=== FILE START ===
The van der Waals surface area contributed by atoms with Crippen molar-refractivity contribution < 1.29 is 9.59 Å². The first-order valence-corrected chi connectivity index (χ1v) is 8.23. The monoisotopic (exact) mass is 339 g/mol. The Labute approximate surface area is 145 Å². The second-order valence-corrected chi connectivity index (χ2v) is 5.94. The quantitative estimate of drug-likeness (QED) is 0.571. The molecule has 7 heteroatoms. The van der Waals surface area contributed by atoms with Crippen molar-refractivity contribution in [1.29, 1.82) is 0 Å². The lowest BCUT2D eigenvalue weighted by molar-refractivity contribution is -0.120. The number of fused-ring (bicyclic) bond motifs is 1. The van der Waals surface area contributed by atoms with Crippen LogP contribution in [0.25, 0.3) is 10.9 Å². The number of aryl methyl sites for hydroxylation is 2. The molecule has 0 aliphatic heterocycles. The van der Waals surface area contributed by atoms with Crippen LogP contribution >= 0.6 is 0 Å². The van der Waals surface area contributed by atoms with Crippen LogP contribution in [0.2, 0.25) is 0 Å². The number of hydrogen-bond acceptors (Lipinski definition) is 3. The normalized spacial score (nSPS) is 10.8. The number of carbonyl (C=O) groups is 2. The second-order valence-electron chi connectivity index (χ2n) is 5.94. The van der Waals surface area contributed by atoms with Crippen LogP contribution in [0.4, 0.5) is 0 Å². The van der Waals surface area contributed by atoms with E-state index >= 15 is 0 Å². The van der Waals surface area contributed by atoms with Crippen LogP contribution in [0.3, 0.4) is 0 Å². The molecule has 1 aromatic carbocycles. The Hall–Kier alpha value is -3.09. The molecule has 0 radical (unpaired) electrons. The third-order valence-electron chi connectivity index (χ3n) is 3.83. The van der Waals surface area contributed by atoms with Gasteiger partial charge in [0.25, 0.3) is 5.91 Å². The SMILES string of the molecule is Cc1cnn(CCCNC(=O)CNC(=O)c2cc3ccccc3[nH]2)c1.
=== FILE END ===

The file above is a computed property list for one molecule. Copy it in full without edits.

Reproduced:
The van der Waals surface area contributed by atoms with Crippen molar-refractivity contribution < 1.29 is 9.59 Å². The first-order valence-corrected chi connectivity index (χ1v) is 8.23. The monoisotopic (exact) mass is 339 g/mol. The Labute approximate surface area is 145 Å². The second-order valence-corrected chi connectivity index (χ2v) is 5.94. The quantitative estimate of drug-likeness (QED) is 0.571. The molecule has 7 heteroatoms. The van der Waals surface area contributed by atoms with Crippen molar-refractivity contribution in [1.29, 1.82) is 0 Å². The lowest BCUT2D eigenvalue weighted by molar-refractivity contribution is -0.120. The number of fused-ring (bicyclic) bond motifs is 1. The van der Waals surface area contributed by atoms with Crippen LogP contribution in [0.25, 0.3) is 10.9 Å². The number of aryl methyl sites for hydroxylation is 2. The molecule has 0 aliphatic heterocycles. The van der Waals surface area contributed by atoms with Crippen LogP contribution >= 0.6 is 0 Å². The van der Waals surface area contributed by atoms with Crippen LogP contribution in [0.2, 0.25) is 0 Å². The number of hydrogen-bond acceptors (Lipinski definition) is 3. The normalized spacial score (nSPS) is 10.8. The number of carbonyl (C=O) groups is 2. The second-order valence-electron chi connectivity index (χ2n) is 5.94. The van der Waals surface area contributed by atoms with Crippen LogP contribution in [0.4, 0.5) is 0 Å². The van der Waals surface area contributed by atoms with E-state index >= 15 is 0 Å². The van der Waals surface area contributed by atoms with Crippen LogP contribution in [0.3, 0.4) is 0 Å². The molecule has 1 aromatic carbocycles. The Hall–Kier alpha value is -3.09. The molecule has 0 radical (unpaired) electrons. The third-order valence-electron chi connectivity index (χ3n) is 3.83. The van der Waals surface area contributed by atoms with Gasteiger partial charge in [0.25, 0.3) is 5.91 Å². The SMILES string of the molecule is Cc1cnn(CCCNC(=O)CNC(=O)c2cc3ccccc3[nH]2)c1.